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Am Univ Law Rev. 2017;67(1):1-87.

"No Ordinary Lawsuit": Climate Change, Due Process, and the Public Trust Doctrine.

Author information

1
Lewis and Clark Law School, Portland, Oregon.
2
University of Oregon School of Law, Eugene, Oregon.

Abstract

On November 10, 2016, just two days after the election of President Donald Trump, the federal district court in Oregon handed down Juliana v. United States. This remarkable decision refused to dismiss a lawsuit brought by youth plaintiffs who claimed that the federal government's fossil fuel policies over the years, which have produced an atmosphere with dangerous levels of greenhouse gases (GHGs), violated the federal public trust doctrine (PTD) and their federal constitutional rights to due process and equal protection. The court found a constitutional right to a stable climate system, determining that the PTD was an implicit part of due process and enforceable through the Constitution’s due process clause. At trial, if the youth plaintiffs are able to prove that for decades the government willfully disregarded information about the potential catastrophic effects of GHG pollution, or abdicated its public trust duties, the decision could be transformative in global efforts to shift to an energy policy that does not threaten young people and future generations. This Article examines Juliana, its context as part of a worldwide campaign of "atmospheric trust" litigation, its path-breaking reasoning, and its implications in the United States and abroad. The case has been described as "the case of the century" and, because of the harm it aims to address and the fundamental rights approach endorsed by the court, it just may be that. Pending the forthcoming trial and almost certain appeals, we think the case is, as the trial judge accurately recognized, "no ordinary lawsuit."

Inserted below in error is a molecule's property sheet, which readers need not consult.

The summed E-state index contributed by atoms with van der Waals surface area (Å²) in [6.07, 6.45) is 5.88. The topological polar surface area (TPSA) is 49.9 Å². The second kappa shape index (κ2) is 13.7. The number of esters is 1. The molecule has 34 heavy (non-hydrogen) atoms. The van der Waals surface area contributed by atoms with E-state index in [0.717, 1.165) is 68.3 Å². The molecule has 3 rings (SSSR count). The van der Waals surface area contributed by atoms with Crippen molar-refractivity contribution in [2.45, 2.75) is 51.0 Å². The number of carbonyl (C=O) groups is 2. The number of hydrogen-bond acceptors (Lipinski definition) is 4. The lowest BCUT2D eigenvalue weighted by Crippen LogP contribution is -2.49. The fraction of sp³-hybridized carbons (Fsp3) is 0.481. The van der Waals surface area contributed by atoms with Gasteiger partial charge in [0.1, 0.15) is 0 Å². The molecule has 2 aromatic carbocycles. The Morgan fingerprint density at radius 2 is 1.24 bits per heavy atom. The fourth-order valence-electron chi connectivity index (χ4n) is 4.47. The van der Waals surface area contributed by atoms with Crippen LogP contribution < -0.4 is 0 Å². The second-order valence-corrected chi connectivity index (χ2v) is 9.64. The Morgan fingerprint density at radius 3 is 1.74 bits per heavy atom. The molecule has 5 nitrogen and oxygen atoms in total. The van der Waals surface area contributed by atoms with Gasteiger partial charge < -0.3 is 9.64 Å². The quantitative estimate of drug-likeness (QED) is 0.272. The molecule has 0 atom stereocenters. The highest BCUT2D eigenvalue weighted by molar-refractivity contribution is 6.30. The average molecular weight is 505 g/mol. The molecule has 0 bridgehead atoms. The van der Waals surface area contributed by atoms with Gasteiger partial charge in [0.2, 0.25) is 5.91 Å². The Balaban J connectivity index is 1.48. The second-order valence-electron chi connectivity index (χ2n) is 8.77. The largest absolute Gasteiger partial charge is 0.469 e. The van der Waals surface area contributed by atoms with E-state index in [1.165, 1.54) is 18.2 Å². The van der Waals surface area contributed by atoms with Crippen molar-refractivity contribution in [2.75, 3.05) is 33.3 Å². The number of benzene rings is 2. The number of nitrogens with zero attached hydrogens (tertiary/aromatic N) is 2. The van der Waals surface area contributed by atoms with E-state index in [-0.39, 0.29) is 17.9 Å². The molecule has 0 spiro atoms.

PMID:
30203940
[Indexed for MEDLINE]

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